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At midnight on December 28, 1956, the last tram left Onehunga terminal. Onehunga had ceased to be a place apart, the second biggest settlement on the Auckland isthmus, the town at the end of the tramline.
It had been absorbed by the city, as had other "Fencible" settlements, Panmure and Otahuhu, set up by Governor Grey in Auckland's first decade as a bulwark against a Maori attack that never came.
The Fencibles were retired British soldiers, many of the Irish, lured to the colony on the promise of a house and land in the hope they would
defend the colony if needed. They never fired a shot.
When the Governor went to war in the Waikato a decade later he did so with regular soldiers, not part-timers. The Fencibles owed the Governor
little in any case. The conditions they found awaiting them when they arrived were much less than they were promised.
All three of the old isthmus satellite towns had been population centres in pre-European time. Otahuhu, at the narrowest gap between Auckland's two harbours, had been a portage since the arrival of the first canoes.
Panmure, overlooking the Tamaki River and access to the portage, had been the largest Maori population centre on the isthmus until the Nga Puhi musket raids devastated the area.
When Hobson was looking to found his capital on the Waitemata, the Government surveyor, Felton Matthew, briefly suggested Panmure, then known by its Maori name, Mokoia. But Hobson found no deep harbour there.
Onehunga was the main Ngati Whatua village in the late 1830s. The tribe had cautiously moved back to the north shore of the Manukau after the musket wars.
Once Auckland was founded the little port on the Manukau became its main link to the other early colonies. The journey from Port Nicholson, Nelson, Canterbury or Otago was very much shorter up the North Island's west coast to Onehunga than around East Cape to the Waitemata.
Though the treacherous sandbar at the Manukau Harbour entrance was capable of closing the port for days in bad weather, and restricted the port to ships of no more than 1000 tons, Onehunga was usually busy.
The Northern Steam Ship Company had four vessels on the run as late as 1953. But it had been a struggle to maintain coastal shipping ever since 1908 when the North Island's main trunk railway was completed, connecting the central North Island to Auckland and Wellington. Until
then the steamer from Onehunga to New Plymouth had been the connection for passengers going on to Wellington by train.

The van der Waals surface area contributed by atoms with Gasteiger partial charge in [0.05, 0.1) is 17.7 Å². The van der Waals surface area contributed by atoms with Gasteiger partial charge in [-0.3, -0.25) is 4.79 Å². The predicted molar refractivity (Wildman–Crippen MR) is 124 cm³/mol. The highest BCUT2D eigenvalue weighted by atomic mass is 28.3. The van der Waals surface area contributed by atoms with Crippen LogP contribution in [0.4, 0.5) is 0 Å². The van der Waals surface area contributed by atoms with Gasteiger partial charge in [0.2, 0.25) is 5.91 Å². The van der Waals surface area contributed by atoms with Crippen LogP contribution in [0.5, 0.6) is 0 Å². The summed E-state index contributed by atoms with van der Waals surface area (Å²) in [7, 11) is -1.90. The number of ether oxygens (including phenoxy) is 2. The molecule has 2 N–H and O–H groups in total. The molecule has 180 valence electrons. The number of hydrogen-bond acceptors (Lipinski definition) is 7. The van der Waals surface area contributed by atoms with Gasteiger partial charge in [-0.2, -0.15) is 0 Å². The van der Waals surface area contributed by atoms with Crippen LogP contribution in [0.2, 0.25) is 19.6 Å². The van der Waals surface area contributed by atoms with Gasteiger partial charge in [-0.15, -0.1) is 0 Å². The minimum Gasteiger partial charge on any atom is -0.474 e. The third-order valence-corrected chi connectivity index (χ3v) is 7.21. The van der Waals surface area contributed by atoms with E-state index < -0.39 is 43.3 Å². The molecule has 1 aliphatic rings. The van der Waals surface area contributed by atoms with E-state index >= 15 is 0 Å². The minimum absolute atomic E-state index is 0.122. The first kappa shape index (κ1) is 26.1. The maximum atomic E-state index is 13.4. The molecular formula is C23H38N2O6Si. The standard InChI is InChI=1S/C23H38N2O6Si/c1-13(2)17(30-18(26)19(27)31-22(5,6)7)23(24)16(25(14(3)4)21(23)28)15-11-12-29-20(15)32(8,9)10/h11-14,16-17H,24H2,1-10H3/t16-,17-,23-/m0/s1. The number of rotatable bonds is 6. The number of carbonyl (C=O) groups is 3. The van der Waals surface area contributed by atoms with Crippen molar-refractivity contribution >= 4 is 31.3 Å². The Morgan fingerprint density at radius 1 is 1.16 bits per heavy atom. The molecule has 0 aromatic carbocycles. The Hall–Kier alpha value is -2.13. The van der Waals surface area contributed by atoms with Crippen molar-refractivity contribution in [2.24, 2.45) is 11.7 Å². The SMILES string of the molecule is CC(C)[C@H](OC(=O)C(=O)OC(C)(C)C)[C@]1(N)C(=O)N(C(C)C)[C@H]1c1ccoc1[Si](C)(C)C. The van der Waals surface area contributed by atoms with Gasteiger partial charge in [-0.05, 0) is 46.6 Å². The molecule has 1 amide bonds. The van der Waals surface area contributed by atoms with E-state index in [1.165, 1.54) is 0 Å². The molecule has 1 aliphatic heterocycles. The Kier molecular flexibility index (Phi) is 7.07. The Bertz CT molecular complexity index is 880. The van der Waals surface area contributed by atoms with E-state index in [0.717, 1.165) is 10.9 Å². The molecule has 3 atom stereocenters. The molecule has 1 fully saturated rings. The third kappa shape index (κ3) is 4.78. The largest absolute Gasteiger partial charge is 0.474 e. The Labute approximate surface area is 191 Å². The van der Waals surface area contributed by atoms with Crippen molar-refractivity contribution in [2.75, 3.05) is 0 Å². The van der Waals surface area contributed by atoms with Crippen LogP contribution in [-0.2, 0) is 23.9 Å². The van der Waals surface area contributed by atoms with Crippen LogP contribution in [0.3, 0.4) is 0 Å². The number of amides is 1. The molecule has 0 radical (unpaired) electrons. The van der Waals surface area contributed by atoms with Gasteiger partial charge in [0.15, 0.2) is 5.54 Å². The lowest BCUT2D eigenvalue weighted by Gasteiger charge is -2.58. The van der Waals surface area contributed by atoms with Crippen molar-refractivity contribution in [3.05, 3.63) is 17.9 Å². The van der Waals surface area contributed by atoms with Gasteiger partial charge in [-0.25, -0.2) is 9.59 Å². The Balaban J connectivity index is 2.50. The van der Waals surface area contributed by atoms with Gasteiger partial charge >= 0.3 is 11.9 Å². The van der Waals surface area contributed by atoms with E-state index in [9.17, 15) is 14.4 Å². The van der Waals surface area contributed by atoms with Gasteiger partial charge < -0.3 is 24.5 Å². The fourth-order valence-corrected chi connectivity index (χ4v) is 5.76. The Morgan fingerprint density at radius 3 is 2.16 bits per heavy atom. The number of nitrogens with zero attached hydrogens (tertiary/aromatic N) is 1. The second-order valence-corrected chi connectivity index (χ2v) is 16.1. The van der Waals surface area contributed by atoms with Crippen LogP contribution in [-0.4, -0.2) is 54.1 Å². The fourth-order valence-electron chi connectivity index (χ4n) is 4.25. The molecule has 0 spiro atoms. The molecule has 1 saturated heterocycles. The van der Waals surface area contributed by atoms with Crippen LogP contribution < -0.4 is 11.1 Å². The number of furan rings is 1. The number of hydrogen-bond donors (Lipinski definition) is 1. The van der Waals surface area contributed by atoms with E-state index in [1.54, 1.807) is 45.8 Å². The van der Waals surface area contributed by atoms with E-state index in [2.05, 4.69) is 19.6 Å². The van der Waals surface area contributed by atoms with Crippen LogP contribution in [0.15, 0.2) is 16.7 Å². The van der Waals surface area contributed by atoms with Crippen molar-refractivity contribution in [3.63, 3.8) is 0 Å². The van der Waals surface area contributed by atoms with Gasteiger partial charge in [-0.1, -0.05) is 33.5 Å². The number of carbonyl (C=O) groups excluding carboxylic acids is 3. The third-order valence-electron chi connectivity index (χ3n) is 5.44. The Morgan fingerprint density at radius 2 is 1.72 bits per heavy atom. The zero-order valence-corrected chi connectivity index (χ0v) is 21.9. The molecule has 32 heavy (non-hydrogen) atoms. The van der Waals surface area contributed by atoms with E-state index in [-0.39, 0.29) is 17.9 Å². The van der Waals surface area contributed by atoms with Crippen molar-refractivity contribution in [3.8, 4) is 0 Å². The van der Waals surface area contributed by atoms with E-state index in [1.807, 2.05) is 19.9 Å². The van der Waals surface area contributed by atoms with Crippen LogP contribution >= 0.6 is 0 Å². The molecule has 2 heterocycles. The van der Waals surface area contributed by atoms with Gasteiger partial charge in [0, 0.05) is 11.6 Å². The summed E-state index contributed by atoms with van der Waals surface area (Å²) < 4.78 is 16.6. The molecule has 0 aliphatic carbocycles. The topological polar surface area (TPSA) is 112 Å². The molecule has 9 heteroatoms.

Onehunga survived on its famous woollen mills, established in 1885, but it suffered the proximity of freezing works not far away at Westfield and Southdown, and their discharges into the harbour.
Panmure, too, was still a town separated from Auckland by green fields when it celebrated its centenary in 1948 with a pipe band, an RSA dinner for descendants of the Fencibles and a gymkhana in the domain. It had become a "prosperous pastoral area" said the Herald report of the festivities.
Panmure, once the smallest borough in Auckland, was "a quarter of a square mile of farmlets surrounding a sleepy village that boasted little more than a church, post office, a handful of shops and a two-storey hotel that was widely known from horse and buggy days".
But after World War II, it would become the commercial centre for a large state housing area in nearby Glen Innes and have to cope with traffic flowing to the new suburb to the east, Pakuranga.
Beyond Pakuranga, the town of Howick, with barely 1500 people at its centenary in 1947, also prepared for the march of suburbia. Howick is perhaps Auckland's most historically conscious place, preserving a Fencible village to commemorate the soldier-settler families who arrived on the beach to find none of the promised houses and set about building shelters from manuka and flax.
Otahuhu's portage position would not allow it to keep early features from its founding, such as a stone bridge built by the Fencibles that had to be incorporated in a widening of the Great South Rd in 1929.
Most of its relics are buried, such as a button from a soldiers tunic that a Herald reader reported finding in his garden in 1938.
By Audrey Coubray, a well-travelled, recent settler in Onehunga.
In 1835, Onehunga welcomed its first settler, Thomas Mitchell, a Sydney timber merchant.
Twelve years later the population had grown to 1000, following the arrival of the Fencibles - retired British soldiers who came to New Zealand serve as a reserve force. In 1876, by proclamation,
Onehunga was declared a borough with a mayor and 16 elected councillors, responsible for planning and dealing with local problems.
Onehunga was the first place in the-then British Empire to elect a woman mayor. She was a Scots-born woman named Elizabeth Yates and she served as mayor for most of 1894, elected after ill-health forced the former mayor, her husband Michael, to step down.
A small enclave of Onehunga worthy of remembering is a property managed in trust for a former mayor of Onehunga, Edward Morton, who held the post early in the 20th century.
Morton bought land - a former small farm - and built a large house where he lived with his family for many years.
His two daughters inherited the property and lived out their lives in the big house in some style; they are remembered for driving their grand old car, probably an old Oldsmobile, around town with the younger
sister at the wheel, while her sister, gowned and hatted, took the back window seat, waving graciously to those who caught her eye.
These kindly ladies left their estate to be managed in trust by the city council, as a home for the retired elderly who were on limited incomes.
Since 1974, people have lived on this property where an iconic culture has developed: a caring environment where privacy, individual values and preferences are respected, and democratic principles are used to decide community affairs.